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Editorial: Journalism’s Role In Our Sport

Journalism. Good journalism. What is it and how does it impact the equine industry? And, how can we collectively support and encourage it within our sport?

Photo by Noelle Maxwell

Recently, I read a Heels Down Media blog discussing the importance of supporting good journalism in our sport. It got me thinking about journalism and the role it plays. What is good journalism? How does it impact our sport? How can we support and encourage it? I don’t have the answers. I also won’t act like equestrian sports journalism is at all identical to real-world news journalism; good journalism is good journalism in any realm, but clearly, those of us covering the equine world don’t face nearly the same challenges as real-world journalists.

“It’s critical to get the facts right. Once it’s printed, it becomes Truth.” – Told to me by a source I worked with on Nautical, circa 2015.

“I think all good reporting is the same thing – the best attainable version of the truth.” – Carl Bernstein

“Our best today; better tomorrow.” – Ben Bradlee

These three quotes resonate with me because they’re good journalism, defined. I read multiple equestrian media outlets — American and international — and, like most, I read the comments. With every announcement from the sport’s governing bodies, I see commenters by the dozen calling for transparency. That’s the journalists’ duty – to get the facts, get them straight and let the readers decide for themselves.

Without journalism in our sport, nobody would know what’s happening, what the sport’s governing bodies are doing or why they’re doing it, what issues are impacting an industry, who won what and how, or be able to enjoy reading a profile on their favorite athletes. Without journalism, the very real, tough topics would never be covered. To name examples: deaths in eventing, SafeSport, the Jimmy Williams scandal, Thoroughbred racing’s recent situations, the decisions by the AERC and ADS to leave the USEF, the SAFE Act and soring in Tennessee Walking Horses, among numerous other difficult, delicate, controversial, and yet important truths and topics.

Or, rather, people would perhaps know what’s happening, but only through the rumor mill, which is generally unreliable, lacking in ethics, and heavy on sensationalism. That’s not to say journalism’s perfect. It’s not and never has been. Why? Because journalists are human, they’re mortal, they make mistakes and have lapses in judgement. They can only work with the information they’re given. But, they’re also more reliable and ethical than the rumor mill because there are, for real-world journalists at least, standards to which they are held, and I’d say those same standards can, should be, and at times are applied in our sport.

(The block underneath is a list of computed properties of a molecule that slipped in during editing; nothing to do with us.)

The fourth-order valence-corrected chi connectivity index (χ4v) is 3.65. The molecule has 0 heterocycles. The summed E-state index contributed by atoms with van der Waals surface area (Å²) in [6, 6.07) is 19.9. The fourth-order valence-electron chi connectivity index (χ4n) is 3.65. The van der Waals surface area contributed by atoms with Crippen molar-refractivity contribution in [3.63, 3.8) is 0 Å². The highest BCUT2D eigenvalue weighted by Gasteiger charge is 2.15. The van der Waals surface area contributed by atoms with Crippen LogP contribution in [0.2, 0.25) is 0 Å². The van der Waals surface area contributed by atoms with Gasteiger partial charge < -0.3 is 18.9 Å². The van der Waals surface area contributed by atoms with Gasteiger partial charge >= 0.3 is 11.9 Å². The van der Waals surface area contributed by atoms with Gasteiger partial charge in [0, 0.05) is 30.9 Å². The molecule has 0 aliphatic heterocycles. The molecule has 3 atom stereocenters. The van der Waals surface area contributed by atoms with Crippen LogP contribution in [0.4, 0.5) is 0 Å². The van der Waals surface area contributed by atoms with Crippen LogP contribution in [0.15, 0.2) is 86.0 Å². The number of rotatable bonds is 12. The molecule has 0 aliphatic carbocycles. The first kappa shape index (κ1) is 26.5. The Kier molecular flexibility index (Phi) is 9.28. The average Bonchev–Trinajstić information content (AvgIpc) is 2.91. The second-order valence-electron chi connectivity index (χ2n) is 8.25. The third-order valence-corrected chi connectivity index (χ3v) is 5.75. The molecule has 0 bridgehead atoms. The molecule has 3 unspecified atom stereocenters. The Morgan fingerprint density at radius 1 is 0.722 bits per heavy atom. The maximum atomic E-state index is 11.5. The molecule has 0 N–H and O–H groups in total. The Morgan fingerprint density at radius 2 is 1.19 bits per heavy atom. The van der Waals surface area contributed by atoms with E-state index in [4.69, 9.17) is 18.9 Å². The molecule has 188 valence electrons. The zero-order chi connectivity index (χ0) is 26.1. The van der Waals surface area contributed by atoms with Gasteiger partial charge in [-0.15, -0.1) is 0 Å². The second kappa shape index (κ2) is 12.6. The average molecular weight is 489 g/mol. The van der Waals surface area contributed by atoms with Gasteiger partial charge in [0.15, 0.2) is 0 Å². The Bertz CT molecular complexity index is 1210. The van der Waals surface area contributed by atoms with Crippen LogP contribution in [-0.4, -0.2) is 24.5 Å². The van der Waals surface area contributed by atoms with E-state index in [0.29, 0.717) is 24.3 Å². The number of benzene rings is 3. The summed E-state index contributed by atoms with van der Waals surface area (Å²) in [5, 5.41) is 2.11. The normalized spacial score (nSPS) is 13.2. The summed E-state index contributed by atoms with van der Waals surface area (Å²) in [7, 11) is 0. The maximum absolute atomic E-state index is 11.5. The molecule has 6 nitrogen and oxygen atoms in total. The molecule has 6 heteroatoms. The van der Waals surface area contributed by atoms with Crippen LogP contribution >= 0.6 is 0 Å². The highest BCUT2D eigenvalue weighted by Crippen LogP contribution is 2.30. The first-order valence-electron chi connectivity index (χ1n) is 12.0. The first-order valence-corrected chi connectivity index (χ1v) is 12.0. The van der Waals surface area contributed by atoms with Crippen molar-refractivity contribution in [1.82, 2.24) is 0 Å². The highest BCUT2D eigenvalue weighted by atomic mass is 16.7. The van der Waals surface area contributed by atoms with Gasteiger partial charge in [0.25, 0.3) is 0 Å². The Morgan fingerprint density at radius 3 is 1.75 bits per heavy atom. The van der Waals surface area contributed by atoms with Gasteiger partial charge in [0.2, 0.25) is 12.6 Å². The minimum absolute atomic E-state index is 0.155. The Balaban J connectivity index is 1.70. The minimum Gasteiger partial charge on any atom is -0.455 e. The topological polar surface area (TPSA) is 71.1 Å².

Pixabay/ Niek Verlaan/CC

So, how do we recognize and support good journalism?

Recognizing:

  • Objectivity. No one, not even the best “real-world” journalists are perfectly objective. That, I personally believe, is virtually impossible. But the best journalists, anywhere, ensure their personal opinions don’t taint their work. Editorials and opinion pieces are clearly labeled, as are sponsored articles. Word choice is another cue. Is sensationalized, loaded language used? Are emotional appeals made? Or is a neutral tone kept throughout?
  • Accuracy. Are sources cited and quotes attributed appropriately? Are relevant links to further information included? In short, does the writer “show their work” so readers understand where the information originated?

Supporting:

  • Read it. The best way to show support is to read our work. Read it, share it, spread the word, drop a like, leave a comment if you’re inclined, but read it.
  • Be an informed consumer. Think critically, question everything, and get news from multiple sources. Good journalists think critically, question everything, and get news from multiple sources – readers should do the same. It’s the only way to get a complete picture of the facts.
  • Subscribe. That doesn’t necessarily mean a “paid subscription” either; if you want and can afford to subscribe to a magazine, do it. Otherwise, visit websites rather than relying exclusively on social media (algorithms are fickle and filter things, face it), follow your favorite sites and even favorite writers on social media, subscribe to a site’s newsletter if that’s your thing. Basically, do what you can to ensure the good stuff is where you can access it.

The quality of journalism is dictated by what the people choose to consume. Journalists can release excellent, accurate content, but if no one reads, watches, or listens to it, then it’s not fulfilling its mission to serve and inform the people. Serious, news-oriented journalism is important, and I firmly believe we need more of it in our sport. Equally important is to keep a sense of humor and fun because, at the end of the day, we’re still covering a sport. It’s knowing the balance and how to strike it.

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